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The Adventures of Captain Bonneville
     

The Adventures of Captain Bonneville

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by Washington Irving
 

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A book by Washington Irving, Introduction: WHILE ENGAGED in writing an account of the grand enterprise of Astoria, it was my practice to seek all kinds of oral information connected with the subject. Nowhere did I pick up more interesting particulars than at the table of Mr. John Jacob Astor; who, being the patriarch of the fur trade in the United States, was

Overview

A book by Washington Irving, Introduction: WHILE ENGAGED in writing an account of the grand enterprise of Astoria, it was my practice to seek all kinds of oral information connected with the subject. Nowhere did I pick up more interesting particulars than at the table of Mr. John Jacob Astor; who, being the patriarch of the fur trade in the United States, was accustomed to have at his board various persons of adventurous turn, some of whom had been engaged in his own great undertaking; others, on their own account, had made expeditions to the Rocky Mountains and the waters of the Columbia. 19 Century Book

Product Details

ISBN-13:
9781539005704
Publisher:
CreateSpace Publishing
Publication date:
09/21/2016
Pages:
386
Sales rank:
479,278
Product dimensions:
6.00(w) x 9.00(h) x 0.80(d)

Read an Excerpt

Captain Bonneville left for California in May of 1832. His motives were mixed. Officially, the French-born officer was on a two-year leave of absence from the U. S. Army, but he carried orders to collect information on the geography, geology, and topography "of the Country within the limits of the Territories belonging to the United States, between our frontier, and the Pacific." Bonneville reappeared five years later.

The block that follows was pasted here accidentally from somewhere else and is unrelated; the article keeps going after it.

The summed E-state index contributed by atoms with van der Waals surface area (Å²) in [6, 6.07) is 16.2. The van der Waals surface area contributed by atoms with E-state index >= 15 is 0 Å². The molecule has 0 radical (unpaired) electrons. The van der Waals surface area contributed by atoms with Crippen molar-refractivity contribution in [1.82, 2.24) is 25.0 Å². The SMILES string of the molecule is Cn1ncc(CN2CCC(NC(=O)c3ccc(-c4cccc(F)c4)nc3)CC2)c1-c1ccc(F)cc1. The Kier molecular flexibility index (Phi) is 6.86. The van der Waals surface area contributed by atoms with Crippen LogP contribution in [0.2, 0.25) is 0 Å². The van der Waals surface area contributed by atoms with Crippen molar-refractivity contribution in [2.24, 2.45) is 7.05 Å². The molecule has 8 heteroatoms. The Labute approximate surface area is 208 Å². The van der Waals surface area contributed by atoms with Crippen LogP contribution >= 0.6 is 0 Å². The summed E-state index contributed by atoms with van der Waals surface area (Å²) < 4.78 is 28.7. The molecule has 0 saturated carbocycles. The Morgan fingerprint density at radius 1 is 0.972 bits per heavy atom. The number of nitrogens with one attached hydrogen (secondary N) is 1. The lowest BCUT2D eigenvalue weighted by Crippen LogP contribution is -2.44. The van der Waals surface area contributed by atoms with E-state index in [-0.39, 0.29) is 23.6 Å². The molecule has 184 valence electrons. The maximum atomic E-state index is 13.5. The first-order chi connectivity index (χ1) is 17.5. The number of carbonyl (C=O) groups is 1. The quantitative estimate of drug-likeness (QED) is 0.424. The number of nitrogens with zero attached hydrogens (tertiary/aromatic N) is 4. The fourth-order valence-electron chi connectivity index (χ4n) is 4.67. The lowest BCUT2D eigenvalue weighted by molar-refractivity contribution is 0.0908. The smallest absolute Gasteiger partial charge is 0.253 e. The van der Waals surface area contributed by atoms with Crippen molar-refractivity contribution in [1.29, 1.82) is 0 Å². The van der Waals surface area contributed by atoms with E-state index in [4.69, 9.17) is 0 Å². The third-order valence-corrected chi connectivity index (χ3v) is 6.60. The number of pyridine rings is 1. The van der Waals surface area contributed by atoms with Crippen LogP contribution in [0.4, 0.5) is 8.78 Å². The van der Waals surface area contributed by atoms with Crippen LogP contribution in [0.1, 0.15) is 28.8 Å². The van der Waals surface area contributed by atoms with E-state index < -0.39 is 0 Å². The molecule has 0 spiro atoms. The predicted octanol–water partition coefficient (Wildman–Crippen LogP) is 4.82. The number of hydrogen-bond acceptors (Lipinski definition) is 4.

Bonneville hooked up with a mountain man named Joseph Rutherford Walker in 1833, and the two of them became the first white men to see Yosemite. They returned by a more southern route, discovering Walker Pass, the southern route across the Sierras (the salt flats in Utah are named in Bonneville's honor).

Upon Bonneville's return, Washington Irving, the famous writer, met him in the home of John Jacon Astor, the fur baron.

"In the course of three or four months, happening to be at the city of Washington, I again came upon the captain...Here he was writing at a table, covered with maps and papers, in the centre of a large barrack room, fancifully decorated with Indian arms, and trophies, and war dresses, and the skins of various wild animals, and hung round with pictures of Indian games and ceremonies, and scenes of war and hunting.

"The result of his labors was a mass of manuscript, which he subsequently put at my disposal, to fit it for publication and bring it before the world. I found it full of interesting details of life among the mountains, and of the singular castes and races, both white men and red men, among whom he had sojourned. It bore, too, throughout, the impress of his character, his bonhommie, his kindliness of spirit, and his susceptibility to the grand and beautiful.

"That manuscript has formed the staple of the following work. I have occasionally interwoven facts and details, gathered from various sources, especially from the conversations and journals of some of the captain's contemporaries, who were actors in the scenes he describes. I have also given it a tone and coloring drawn from my own observation, during an excursion into the Indian country beyond the bounds of civilization; as I before observed, however, the work is substantially the narrative of the worthy captain, and many of its most graphic passages are but little varied from his own language."

Meet the Author

Washington Irving (1783-1859) has been called the first American man of letters. His most famous stories are "Rip Van Winkle" and "The Legend of Sleepy Hollow," classics of dark fantasy. He also wrote histories and biographies, including a five-volume life of George Washington.

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Adventures Of Captain Bonneville 3 out of 5 based on 0 ratings. 1 reviews.
Susan Sweeney More than 1 year ago
It accually pritty cool